Estimated annual in-hospital cases of recombinant factor VIIa use for hemophilia and off-label indications.

Cases signify the number of hospitalizations during which recombinant factor VIIa was used. All cases for each year are depicted. The width of each segment represents the number of cases for each category, as indicated by differential shading. Hemophilia includes hemophilia A and B, and trauma includes body and brain trauma. ICH = intracranial hemorrhage.

Grahic Jump Location
Grahic Jump Location
Appendix Figure.
Estimated annual in-hospital cases using recombinant factor VIIa for adult and pediatric cardiovascular surgery (top) and for trauma and ICH (bottom).

ICH = intracranial hemorrhage.

Grahic Jump Location
Grahic Jump Location
Figure 2.
Use of rFVIIa at academic and nonacademic institutions from 2000 to 2008.

GI = gastrointestinal; rFVIIa = recombinant factor VIIa.

Grahic Jump Location




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Submit a Comment/Letter
Logan et al. and Yank et al. articles do not put rFVIIa use into proper context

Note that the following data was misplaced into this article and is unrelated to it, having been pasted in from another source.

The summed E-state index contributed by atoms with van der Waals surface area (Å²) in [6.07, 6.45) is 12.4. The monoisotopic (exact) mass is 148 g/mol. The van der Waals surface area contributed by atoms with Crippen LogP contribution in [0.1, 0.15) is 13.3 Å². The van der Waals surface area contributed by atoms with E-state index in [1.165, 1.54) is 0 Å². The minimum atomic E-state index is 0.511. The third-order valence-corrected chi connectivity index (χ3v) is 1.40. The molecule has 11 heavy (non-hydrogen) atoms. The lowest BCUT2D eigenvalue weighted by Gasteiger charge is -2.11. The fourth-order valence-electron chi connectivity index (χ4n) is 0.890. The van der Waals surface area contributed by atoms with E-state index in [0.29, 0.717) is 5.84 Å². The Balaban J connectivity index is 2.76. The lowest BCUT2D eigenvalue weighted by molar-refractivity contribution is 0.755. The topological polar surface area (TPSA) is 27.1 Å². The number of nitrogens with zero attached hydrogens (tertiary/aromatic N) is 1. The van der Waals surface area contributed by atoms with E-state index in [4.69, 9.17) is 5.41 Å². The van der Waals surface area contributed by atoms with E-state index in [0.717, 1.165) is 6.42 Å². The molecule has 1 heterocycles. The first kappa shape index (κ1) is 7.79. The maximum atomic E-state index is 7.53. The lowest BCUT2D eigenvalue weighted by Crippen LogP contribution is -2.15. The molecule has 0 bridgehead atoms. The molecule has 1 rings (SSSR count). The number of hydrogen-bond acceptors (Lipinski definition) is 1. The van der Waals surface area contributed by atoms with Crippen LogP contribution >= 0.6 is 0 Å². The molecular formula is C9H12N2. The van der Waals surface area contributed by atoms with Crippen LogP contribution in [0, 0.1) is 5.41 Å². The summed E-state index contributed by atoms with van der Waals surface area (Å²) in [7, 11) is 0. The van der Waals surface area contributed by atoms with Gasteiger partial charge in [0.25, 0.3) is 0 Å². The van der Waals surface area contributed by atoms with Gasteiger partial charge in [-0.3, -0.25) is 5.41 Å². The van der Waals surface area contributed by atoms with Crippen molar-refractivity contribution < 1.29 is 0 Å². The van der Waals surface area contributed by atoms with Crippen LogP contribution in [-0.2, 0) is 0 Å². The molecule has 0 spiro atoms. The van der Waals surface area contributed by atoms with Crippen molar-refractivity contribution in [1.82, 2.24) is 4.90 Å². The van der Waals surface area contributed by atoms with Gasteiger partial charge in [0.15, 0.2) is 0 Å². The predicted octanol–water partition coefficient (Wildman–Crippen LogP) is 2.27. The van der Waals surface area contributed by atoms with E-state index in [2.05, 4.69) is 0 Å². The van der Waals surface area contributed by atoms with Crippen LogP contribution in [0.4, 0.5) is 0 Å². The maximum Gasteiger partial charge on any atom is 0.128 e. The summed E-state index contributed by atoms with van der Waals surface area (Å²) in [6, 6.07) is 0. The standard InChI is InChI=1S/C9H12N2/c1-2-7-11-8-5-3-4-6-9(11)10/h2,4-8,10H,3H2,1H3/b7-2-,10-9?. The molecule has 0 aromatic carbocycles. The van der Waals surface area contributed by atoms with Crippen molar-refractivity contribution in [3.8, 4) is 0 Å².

Posted on April 18, 2011
Anne Phillips
No Affiliation
Conflict of Interest: None Declared

In the April 19th issue of Annals, Logan et al. and Yank et al. present a summary of their AHRQ-sponsored assessment [1]. Novo Nordisk is concerned that these articles do not put rFVIIa use into proper context. The majority of rFVIIa use is in hemophilia with inhibitors in the outpatient setting.

In 1972, Ulla Hedner discovered that coagulation factor VII was able to bypass factor VIII/IX-mediated clotting in patients with hemophilia complicated by alloantibodies. Due to the limited availability of plasma FVII and the risk of transmitting infectious agents Novo Nordisk agreed to develop a recombinant FVIIa in 1985. After the conduct of several successful clinical trials, rFVIIa was approved by EMA in 1996 and the FDA in 1999 for use in hemophilia patients with inhibitors, and subsequently in acquired hemophilia, congenital factor VII deficiency, and to prevent bleeding during surgery in those patients.

The use of rFVIIa outside of hemophilia is relatively recent. In 1999, Israeli hematologists, faced with a 19-year-old soldier with a gunshot wound to the vena cava and coagulopathy refractory to treatment and surgery, successfully used rFVIIa to sufficiently correct the coagulopathy which allowed for surgical repair [2].